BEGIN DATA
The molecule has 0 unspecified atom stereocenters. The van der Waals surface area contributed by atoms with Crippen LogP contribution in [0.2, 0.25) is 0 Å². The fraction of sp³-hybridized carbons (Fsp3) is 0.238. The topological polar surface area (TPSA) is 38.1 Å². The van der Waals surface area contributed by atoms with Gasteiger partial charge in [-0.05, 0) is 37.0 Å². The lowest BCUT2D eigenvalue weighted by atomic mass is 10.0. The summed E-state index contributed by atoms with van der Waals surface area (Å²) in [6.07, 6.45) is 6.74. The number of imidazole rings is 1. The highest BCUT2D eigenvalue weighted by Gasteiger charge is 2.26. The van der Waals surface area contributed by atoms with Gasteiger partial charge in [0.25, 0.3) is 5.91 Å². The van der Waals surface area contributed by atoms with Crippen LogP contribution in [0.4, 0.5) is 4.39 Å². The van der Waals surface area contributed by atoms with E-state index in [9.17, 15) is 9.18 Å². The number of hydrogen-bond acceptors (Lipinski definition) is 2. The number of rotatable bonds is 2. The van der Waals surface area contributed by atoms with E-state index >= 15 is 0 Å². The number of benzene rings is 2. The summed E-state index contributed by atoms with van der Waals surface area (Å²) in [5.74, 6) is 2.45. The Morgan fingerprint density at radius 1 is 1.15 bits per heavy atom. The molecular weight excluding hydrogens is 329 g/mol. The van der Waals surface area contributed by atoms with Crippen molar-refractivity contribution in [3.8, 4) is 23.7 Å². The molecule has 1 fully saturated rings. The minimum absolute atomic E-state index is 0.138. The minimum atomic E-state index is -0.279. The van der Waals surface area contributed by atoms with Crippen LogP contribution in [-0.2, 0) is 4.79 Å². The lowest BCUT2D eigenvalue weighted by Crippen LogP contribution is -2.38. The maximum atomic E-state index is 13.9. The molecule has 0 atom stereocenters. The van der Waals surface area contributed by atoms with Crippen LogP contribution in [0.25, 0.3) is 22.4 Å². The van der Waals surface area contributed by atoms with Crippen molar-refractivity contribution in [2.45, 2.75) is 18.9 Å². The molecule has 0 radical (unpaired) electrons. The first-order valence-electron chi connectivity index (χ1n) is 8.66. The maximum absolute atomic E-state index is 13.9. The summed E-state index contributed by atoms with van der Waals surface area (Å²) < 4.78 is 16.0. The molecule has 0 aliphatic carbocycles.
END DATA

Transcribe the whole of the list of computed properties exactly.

The molecule has 0 unspecified atom stereocenters. The van der Waals surface area contributed by atoms with Crippen LogP contribution in [0.2, 0.25) is 0 Å². The fraction of sp³-hybridized carbons (Fsp3) is 0.238. The topological polar surface area (TPSA) is 38.1 Å². The van der Waals surface area contributed by atoms with Gasteiger partial charge in [-0.05, 0) is 37.0 Å². The lowest BCUT2D eigenvalue weighted by atomic mass is 10.0. The summed E-state index contributed by atoms with van der Waals surface area (Å²) in [6.07, 6.45) is 6.74. The number of imidazole rings is 1. The highest BCUT2D eigenvalue weighted by Gasteiger charge is 2.26. The van der Waals surface area contributed by atoms with Gasteiger partial charge in [0.25, 0.3) is 5.91 Å². The van der Waals surface area contributed by atoms with Crippen LogP contribution in [0.4, 0.5) is 4.39 Å². The van der Waals surface area contributed by atoms with E-state index in [9.17, 15) is 9.18 Å². The number of hydrogen-bond acceptors (Lipinski definition) is 2. The number of rotatable bonds is 2. The van der Waals surface area contributed by atoms with E-state index >= 15 is 0 Å². The number of benzene rings is 2. The summed E-state index contributed by atoms with van der Waals surface area (Å²) in [5.74, 6) is 2.45. The Morgan fingerprint density at radius 1 is 1.15 bits per heavy atom. The molecular weight excluding hydrogens is 329 g/mol. The van der Waals surface area contributed by atoms with Crippen molar-refractivity contribution in [3.8, 4) is 23.7 Å². The molecule has 1 fully saturated rings. The minimum absolute atomic E-state index is 0.138. The minimum atomic E-state index is -0.279. The van der Waals surface area contributed by atoms with Crippen LogP contribution in [-0.2, 0) is 4.79 Å². The lowest BCUT2D eigenvalue weighted by Crippen LogP contribution is -2.38. The maximum atomic E-state index is 13.9. The molecule has 0 atom stereocenters. The van der Waals surface area contributed by atoms with Crippen LogP contribution in [0.25, 0.3) is 22.4 Å². The van der Waals surface area contributed by atoms with Crippen molar-refractivity contribution in [2.45, 2.75) is 18.9 Å². The molecule has 0 radical (unpaired) electrons. The first-order valence-electron chi connectivity index (χ1n) is 8.66. The maximum absolute atomic E-state index is 13.9. The summed E-state index contributed by atoms with van der Waals surface area (Å²) < 4.78 is 16.0. The molecule has 0 aliphatic carbocycles.